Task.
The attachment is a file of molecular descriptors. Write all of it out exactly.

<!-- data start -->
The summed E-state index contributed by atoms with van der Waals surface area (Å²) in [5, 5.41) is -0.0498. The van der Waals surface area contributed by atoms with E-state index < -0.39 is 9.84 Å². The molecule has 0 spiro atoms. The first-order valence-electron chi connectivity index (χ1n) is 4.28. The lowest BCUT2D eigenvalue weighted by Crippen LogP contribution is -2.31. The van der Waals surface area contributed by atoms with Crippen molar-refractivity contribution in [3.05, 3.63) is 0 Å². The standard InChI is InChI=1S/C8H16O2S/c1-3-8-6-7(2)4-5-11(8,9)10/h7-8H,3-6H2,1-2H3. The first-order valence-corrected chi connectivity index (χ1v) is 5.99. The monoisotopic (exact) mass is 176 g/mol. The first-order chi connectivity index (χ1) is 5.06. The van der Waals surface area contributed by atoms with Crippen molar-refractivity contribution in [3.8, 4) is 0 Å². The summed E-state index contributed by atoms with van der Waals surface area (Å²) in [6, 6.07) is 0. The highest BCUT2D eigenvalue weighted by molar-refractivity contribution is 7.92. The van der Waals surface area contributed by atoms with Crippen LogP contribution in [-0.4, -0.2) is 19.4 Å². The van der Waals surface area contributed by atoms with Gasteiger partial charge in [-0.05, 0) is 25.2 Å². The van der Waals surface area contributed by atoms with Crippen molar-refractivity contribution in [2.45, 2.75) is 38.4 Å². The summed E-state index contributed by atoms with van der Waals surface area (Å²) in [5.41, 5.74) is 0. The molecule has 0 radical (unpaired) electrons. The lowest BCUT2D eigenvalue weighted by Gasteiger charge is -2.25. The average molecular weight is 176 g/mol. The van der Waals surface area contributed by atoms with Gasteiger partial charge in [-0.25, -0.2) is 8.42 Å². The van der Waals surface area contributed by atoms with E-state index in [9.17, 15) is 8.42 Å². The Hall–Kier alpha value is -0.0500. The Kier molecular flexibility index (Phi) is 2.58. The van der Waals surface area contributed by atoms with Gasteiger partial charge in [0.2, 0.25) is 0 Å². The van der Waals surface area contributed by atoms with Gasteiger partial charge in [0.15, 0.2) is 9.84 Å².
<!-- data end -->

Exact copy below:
The summed E-state index contributed by atoms with van der Waals surface area (Å²) in [5, 5.41) is -0.0498. The van der Waals surface area contributed by atoms with E-state index < -0.39 is 9.84 Å². The molecule has 0 spiro atoms. The first-order valence-electron chi connectivity index (χ1n) is 4.28. The lowest BCUT2D eigenvalue weighted by Crippen LogP contribution is -2.31. The van der Waals surface area contributed by atoms with Crippen molar-refractivity contribution in [3.05, 3.63) is 0 Å². The standard InChI is InChI=1S/C8H16O2S/c1-3-8-6-7(2)4-5-11(8,9)10/h7-8H,3-6H2,1-2H3. The first-order valence-corrected chi connectivity index (χ1v) is 5.99. The monoisotopic (exact) mass is 176 g/mol. The first-order chi connectivity index (χ1) is 5.06. The van der Waals surface area contributed by atoms with Crippen molar-refractivity contribution in [3.8, 4) is 0 Å². The summed E-state index contributed by atoms with van der Waals surface area (Å²) in [6, 6.07) is 0. The highest BCUT2D eigenvalue weighted by molar-refractivity contribution is 7.92. The van der Waals surface area contributed by atoms with Crippen LogP contribution in [-0.4, -0.2) is 19.4 Å². The van der Waals surface area contributed by atoms with Gasteiger partial charge in [-0.05, 0) is 25.2 Å². The van der Waals surface area contributed by atoms with Crippen molar-refractivity contribution in [2.45, 2.75) is 38.4 Å². The summed E-state index contributed by atoms with van der Waals surface area (Å²) in [5.41, 5.74) is 0. The molecule has 0 radical (unpaired) electrons. The lowest BCUT2D eigenvalue weighted by Gasteiger charge is -2.25. The average molecular weight is 176 g/mol. The van der Waals surface area contributed by atoms with Gasteiger partial charge in [-0.25, -0.2) is 8.42 Å². The van der Waals surface area contributed by atoms with E-state index in [9.17, 15) is 8.42 Å². The Hall–Kier alpha value is -0.0500. The Kier molecular flexibility index (Phi) is 2.58. The van der Waals surface area contributed by atoms with Gasteiger partial charge in [0.2, 0.25) is 0 Å². The van der Waals surface area contributed by atoms with Gasteiger partial charge in [0.15, 0.2) is 9.84 Å².